So, what's the big idea?

Perl projects have all manner of ways of declaring their dependencies. CPAN releases usually include a file called META.yml or META.json listing their dependencies (though Makefile.PL or Build.PL is also supposed to generate a list of dependencies when it runs; this allows the release to dynamically decide on different dependencies based on the machine it's running on). Non-CPAN projects can declare their CPAN dependencies using cpanfile too.

Once the dependencies are declared, this information is used by CPAN clients, by (to show the list of a release's dependencies), by and so on.

However, this only works where you want to declare dependencies on CPAN modules, or on a minimum version of Perl itself.

There's another few important types of dependency - your project may depend on external libraries or binaries, or may depend on a particular platform (e.g. code that only works, or only makes sense to use on Windows).

For external libraries, there is good work going on in the Alien namespace on CPAN. And it seems reasonable to extend this approach to binaries.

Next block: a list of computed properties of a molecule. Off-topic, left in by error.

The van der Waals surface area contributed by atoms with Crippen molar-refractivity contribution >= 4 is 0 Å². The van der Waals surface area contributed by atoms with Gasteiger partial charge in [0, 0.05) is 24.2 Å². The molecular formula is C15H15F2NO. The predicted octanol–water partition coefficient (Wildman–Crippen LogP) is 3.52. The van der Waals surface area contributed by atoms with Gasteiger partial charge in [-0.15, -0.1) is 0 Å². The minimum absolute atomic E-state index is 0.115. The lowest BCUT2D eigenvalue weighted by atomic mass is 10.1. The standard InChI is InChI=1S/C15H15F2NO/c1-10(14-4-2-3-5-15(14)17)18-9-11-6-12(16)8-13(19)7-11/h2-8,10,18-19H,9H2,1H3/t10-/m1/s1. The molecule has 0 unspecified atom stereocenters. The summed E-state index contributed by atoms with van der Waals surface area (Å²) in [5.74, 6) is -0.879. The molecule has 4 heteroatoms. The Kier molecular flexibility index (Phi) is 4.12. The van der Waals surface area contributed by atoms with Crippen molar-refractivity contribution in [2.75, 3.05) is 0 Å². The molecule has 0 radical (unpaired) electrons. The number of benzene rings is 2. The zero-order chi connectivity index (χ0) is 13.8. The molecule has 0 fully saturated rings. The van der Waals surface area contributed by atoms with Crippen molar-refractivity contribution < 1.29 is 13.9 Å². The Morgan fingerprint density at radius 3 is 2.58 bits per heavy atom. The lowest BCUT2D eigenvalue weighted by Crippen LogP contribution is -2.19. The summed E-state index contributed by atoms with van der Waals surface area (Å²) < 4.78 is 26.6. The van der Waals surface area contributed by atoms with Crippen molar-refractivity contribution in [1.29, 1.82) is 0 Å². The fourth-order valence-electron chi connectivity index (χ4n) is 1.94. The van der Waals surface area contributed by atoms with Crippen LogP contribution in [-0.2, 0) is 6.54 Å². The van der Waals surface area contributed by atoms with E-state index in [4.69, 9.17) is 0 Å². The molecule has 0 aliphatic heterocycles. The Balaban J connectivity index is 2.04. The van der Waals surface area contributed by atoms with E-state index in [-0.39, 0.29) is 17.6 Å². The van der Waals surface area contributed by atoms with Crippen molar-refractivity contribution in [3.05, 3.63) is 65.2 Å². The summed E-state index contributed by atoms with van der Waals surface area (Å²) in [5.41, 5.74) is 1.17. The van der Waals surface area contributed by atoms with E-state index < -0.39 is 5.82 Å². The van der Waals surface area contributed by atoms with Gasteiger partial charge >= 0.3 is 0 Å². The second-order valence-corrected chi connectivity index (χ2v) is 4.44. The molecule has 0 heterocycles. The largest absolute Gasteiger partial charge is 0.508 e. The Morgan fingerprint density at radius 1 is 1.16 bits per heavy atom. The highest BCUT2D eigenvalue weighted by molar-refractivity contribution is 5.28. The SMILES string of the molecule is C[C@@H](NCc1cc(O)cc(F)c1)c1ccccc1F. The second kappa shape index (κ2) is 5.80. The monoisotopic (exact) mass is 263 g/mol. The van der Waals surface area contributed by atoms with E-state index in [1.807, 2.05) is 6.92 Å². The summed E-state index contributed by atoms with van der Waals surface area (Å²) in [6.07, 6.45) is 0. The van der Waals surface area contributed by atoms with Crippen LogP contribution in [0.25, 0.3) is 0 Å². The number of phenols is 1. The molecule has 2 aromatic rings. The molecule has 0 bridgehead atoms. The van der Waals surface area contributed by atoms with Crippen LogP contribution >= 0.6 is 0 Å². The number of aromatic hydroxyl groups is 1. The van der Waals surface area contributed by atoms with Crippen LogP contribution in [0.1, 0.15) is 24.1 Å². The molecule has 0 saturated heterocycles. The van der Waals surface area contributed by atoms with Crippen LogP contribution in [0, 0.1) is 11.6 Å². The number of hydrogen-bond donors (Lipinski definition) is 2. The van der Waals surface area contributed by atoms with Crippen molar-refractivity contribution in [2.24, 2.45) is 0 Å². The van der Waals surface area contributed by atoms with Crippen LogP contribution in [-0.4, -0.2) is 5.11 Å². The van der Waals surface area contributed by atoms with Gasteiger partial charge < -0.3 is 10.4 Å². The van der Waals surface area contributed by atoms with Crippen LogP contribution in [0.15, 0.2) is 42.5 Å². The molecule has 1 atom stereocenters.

For platforms, the solution to this has often been to include code in Makefile.PL to check $^O looks OK and die otherwise:

        die "Windows only!" unless $^O eq "MSWin32";

However, this approach doesn't leave any indication of the required platform in META.yml; it's invisible to services performing automated analysis of CPAN;'s dependency listings won't show it.

The Platform namespace is designed as a solution to these issues.

What is in the Platform namespace?

Initially three releases. The first is Platform itself - a documentation-only release explaining the concept.

The next is Platform::Unix. This is a module that doesn't "do" anything, but will only install and only run on Unix-like platforms. So if your Perl project requires a Unix-like OS, just add a dependency on Platform::Unix, and Bob's your uncle. Having Platform::Unix listed in your META.yml and on your page makes it really explicit to your users that your release requires a Unix-like operating system.

The third release is Platform::Windows which is much the same thing for Windows.

Any more planned?

No, but if you have any requests, let me know. I've got a template for building new Platform releases in the Platform repository.